Are you concerned your toddler has a speech delay, but you aren’t sure what to do next? I went through the same thing, and I want to help you learn from our experiences and to improve your toddler’s speech…
I’ve written this article for you to share my experiences with my daughter’s speech delay. I’ll show you what I’ve learned from it, and hopefully what you can learn from me to help your child’s speech.
Having gone down this road ourselves and experiencing the stresses that comes with it, I want to help you move through the difficult times quickly and get to best parts: hearing your child talk to you!
I’ll also throw in as much other info as I can to help you learn from us. If this sounds good, keeping reading as I have more details on those shortly.
I’ll start off with what we went through so you can understand our experiences and how we got to the speech delay.
Our daughter Rebecca was born in the fall of 2012 in Toronto, Canada. She was our first child and we were anxious and excited for her arrival. We really weren’t sure what to expect. What would life be like with a tiny baby in our hands, our home, and our hearts.
The day she was born was an interesting one. We had a planned c-section scheduled for mid-morning (so we were at the hospital by 8am). But due to factors outside of the hospital’s control, we were bumped many times. It was a long and painful day.
First, there was the woman with the triplets that decided to arrive early (the triplets decided, not the new mom!). Then, we found out that one of the ORs had some sort of power failure that put it out of service. Asa result, the delivery ward’s OR had to take overflow.
Finally, there were complications with some other patients. I recall hearing the term “code omega” over the PA a few times in the early evening. I found out that meant a life threatening blood loss was occurring. Shortly after, I heard a man on the phone in the hall outside our room. He was saying how his wife’s internal bleeding after delivery went unnoticed and she nearly died. He was explaining how it was the best day (their first child was born) and worst day (nearly losing his wife) of his life. I can understand why we weren’t a priority at that point.
With all of these things happening, we ended up having a delivery just after midnight, over 16 hours after we arrived. While this is nowhere near a record-breaker for delivery time, it was certainly unexpected since it was supposed to be a “planned” c-section at a set time.
The following months were exhausting and fantastic at the same time. There were many late nights trying to get Becca to sleep and no shortage of stinky diapers to change. But as all parents know, those are easily forgotten when compared to the heartwarming moments when your infant smiles back on you, when she laughs at something you do, and all the other “little” moments as they get older.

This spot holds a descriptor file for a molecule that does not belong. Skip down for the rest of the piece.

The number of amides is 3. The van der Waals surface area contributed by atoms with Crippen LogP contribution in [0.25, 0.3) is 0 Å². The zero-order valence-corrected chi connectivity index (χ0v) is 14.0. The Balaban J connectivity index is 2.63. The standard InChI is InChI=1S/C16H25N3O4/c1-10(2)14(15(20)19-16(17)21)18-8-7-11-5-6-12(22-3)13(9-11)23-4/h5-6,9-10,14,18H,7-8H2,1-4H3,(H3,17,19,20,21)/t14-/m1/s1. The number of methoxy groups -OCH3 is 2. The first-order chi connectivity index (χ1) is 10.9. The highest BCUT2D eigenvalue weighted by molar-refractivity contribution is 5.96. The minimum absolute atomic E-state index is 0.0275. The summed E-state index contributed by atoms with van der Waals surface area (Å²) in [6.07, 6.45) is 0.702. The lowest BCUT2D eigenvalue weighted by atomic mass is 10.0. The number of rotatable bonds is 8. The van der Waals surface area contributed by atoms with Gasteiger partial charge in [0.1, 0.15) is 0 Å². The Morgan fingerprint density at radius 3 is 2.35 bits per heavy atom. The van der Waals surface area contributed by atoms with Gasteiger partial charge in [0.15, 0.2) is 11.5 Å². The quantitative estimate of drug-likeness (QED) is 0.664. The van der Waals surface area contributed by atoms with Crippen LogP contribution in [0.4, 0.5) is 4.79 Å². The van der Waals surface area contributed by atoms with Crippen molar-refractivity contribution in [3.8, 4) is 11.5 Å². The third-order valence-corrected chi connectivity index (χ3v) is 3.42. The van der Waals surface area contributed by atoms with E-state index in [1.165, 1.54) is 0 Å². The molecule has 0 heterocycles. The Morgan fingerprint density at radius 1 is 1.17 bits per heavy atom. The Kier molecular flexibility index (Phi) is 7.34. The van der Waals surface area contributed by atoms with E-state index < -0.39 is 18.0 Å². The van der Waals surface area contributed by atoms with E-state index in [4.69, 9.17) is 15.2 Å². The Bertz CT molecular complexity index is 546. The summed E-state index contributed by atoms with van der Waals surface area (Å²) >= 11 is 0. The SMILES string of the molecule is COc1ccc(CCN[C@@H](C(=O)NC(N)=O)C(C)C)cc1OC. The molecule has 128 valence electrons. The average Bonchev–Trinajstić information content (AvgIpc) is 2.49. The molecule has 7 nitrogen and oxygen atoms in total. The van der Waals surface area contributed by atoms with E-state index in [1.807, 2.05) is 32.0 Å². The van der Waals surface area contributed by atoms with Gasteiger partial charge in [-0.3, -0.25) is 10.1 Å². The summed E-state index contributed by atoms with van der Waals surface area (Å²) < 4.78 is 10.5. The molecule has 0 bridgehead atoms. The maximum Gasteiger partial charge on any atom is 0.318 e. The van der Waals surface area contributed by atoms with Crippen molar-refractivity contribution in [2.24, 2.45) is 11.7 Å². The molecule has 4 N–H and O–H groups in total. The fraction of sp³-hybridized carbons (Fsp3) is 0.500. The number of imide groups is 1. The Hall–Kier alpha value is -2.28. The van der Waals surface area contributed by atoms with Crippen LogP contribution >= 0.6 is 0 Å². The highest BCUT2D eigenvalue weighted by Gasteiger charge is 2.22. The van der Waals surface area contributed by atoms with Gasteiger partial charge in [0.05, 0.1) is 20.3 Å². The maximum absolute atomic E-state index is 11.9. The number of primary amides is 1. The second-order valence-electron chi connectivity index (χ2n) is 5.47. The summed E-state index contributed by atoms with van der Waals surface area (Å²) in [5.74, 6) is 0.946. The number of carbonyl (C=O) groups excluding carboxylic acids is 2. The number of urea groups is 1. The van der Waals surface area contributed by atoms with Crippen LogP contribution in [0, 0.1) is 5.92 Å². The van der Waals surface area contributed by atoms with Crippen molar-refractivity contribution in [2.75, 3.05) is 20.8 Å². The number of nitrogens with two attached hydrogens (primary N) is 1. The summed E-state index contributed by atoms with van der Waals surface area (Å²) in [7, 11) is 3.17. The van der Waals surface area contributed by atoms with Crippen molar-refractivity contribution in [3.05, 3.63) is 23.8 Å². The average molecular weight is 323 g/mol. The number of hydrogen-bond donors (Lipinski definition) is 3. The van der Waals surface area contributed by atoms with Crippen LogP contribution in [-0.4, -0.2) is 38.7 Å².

The moment I was looking forward to the most was when Becca and I could have a conversation. There’s nothing more I wanted at the time than when we could have a chat about how her day went and to learn more about who she was becoming.
I built up the idea in my mind and was excited for the first words. And then finally around a year old, she starting to use her first word. “Da”.
“This is it! The breakthrough is coming” we thought. She was starting to say “da”. Soon I expected “ma”, and maybe a “milk” or “more”. And an “up” when she wanted to have us pick her up.
We eagerly waited for those more words to come. We naively thought they’d be popping into her vocabulary every few days. But they weren’t. We realized that was being overly optimistic. So we relaxed and waited for them to come on their own time.
She went from 1 year old to 13 months to 14 months and the only progress we saw was a “ma”. She used it when she wanted a more of something, but not consistently.
By now we were wondering if this was normal. Was there supposed to be such a lag between the first few words to the next few? We were getting worried.
Her 18-month appointment was still a few months away, so we opted to do some research on the subject before panicking too much. Plus, we often heard the old saying “don’t worry, kids learn at different speeds”.
I did some research online and found several sites that had development milestones for children under 5 years old. While the sites did not match exactly, they were always close. And they were all reputable sites (including the American Academy of Pediatrics, Health Canada, and the Center for Disease and Control, to name a few).
If you’re like me and this is your first experience with speech delay, then you be wondering whether your child even has a speech delay.
It’s a fair to have. As new parents, we weren’t up to speed on what the rate of progress should be.
We were very aware of all the early day milestones to watch out for (and very paranoid about whether Becca met them!), such as having enough pee diapers and poop diapers, how often she feed, and the amount of sleep she got. We were so paranoid we even tracked this information (at least the pees and poos).
And in the first few months, we acted immediately whenever she was even slightly sick, rushing to the doctor. But like all new parents, you start to learn when you…